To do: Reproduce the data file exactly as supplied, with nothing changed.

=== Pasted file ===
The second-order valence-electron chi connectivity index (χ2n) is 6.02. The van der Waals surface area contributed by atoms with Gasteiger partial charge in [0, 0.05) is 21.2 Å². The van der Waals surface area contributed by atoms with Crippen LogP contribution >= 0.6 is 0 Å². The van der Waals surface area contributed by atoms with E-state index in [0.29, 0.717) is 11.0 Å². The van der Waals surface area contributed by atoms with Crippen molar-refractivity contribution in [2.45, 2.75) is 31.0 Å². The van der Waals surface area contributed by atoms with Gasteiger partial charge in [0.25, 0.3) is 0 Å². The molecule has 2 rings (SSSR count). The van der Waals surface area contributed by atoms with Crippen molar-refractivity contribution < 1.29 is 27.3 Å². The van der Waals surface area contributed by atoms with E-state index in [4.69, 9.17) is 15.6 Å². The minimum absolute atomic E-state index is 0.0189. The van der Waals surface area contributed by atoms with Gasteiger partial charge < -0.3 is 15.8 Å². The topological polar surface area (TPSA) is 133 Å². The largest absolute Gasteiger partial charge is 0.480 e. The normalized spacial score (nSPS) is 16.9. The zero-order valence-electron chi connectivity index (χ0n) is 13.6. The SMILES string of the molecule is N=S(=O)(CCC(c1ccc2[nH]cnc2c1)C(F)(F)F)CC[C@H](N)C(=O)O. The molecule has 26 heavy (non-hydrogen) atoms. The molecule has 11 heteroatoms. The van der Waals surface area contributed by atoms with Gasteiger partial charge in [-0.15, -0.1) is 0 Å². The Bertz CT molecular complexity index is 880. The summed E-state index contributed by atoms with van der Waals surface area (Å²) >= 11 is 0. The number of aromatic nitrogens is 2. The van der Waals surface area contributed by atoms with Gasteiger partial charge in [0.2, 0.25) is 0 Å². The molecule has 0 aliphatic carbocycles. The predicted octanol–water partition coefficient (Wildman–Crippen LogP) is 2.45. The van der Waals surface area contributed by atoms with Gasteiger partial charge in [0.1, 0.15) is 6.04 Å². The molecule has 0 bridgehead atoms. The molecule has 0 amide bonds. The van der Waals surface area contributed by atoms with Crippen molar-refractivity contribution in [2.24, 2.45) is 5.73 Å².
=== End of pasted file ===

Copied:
The second-order valence-electron chi connectivity index (χ2n) is 6.02. The van der Waals surface area contributed by atoms with Gasteiger partial charge in [0, 0.05) is 21.2 Å². The van der Waals surface area contributed by atoms with Crippen LogP contribution >= 0.6 is 0 Å². The van der Waals surface area contributed by atoms with E-state index in [0.29, 0.717) is 11.0 Å². The van der Waals surface area contributed by atoms with Crippen molar-refractivity contribution in [2.45, 2.75) is 31.0 Å². The van der Waals surface area contributed by atoms with Gasteiger partial charge in [0.25, 0.3) is 0 Å². The molecule has 2 rings (SSSR count). The van der Waals surface area contributed by atoms with Crippen molar-refractivity contribution < 1.29 is 27.3 Å². The van der Waals surface area contributed by atoms with E-state index in [4.69, 9.17) is 15.6 Å². The minimum absolute atomic E-state index is 0.0189. The van der Waals surface area contributed by atoms with Gasteiger partial charge < -0.3 is 15.8 Å². The topological polar surface area (TPSA) is 133 Å². The largest absolute Gasteiger partial charge is 0.480 e. The normalized spacial score (nSPS) is 16.9. The zero-order valence-electron chi connectivity index (χ0n) is 13.6. The SMILES string of the molecule is N=S(=O)(CCC(c1ccc2[nH]cnc2c1)C(F)(F)F)CC[C@H](N)C(=O)O. The molecule has 26 heavy (non-hydrogen) atoms. The molecule has 11 heteroatoms. The van der Waals surface area contributed by atoms with Gasteiger partial charge in [-0.15, -0.1) is 0 Å². The Bertz CT molecular complexity index is 880. The summed E-state index contributed by atoms with van der Waals surface area (Å²) >= 11 is 0. The number of aromatic nitrogens is 2. The van der Waals surface area contributed by atoms with Gasteiger partial charge in [0.2, 0.25) is 0 Å². The molecule has 0 aliphatic carbocycles. The predicted octanol–water partition coefficient (Wildman–Crippen LogP) is 2.45. The van der Waals surface area contributed by atoms with Gasteiger partial charge in [0.1, 0.15) is 6.04 Å². The molecule has 0 bridgehead atoms. The molecule has 0 amide bonds. The van der Waals surface area contributed by atoms with Crippen molar-refractivity contribution in [2.24, 2.45) is 5.73 Å².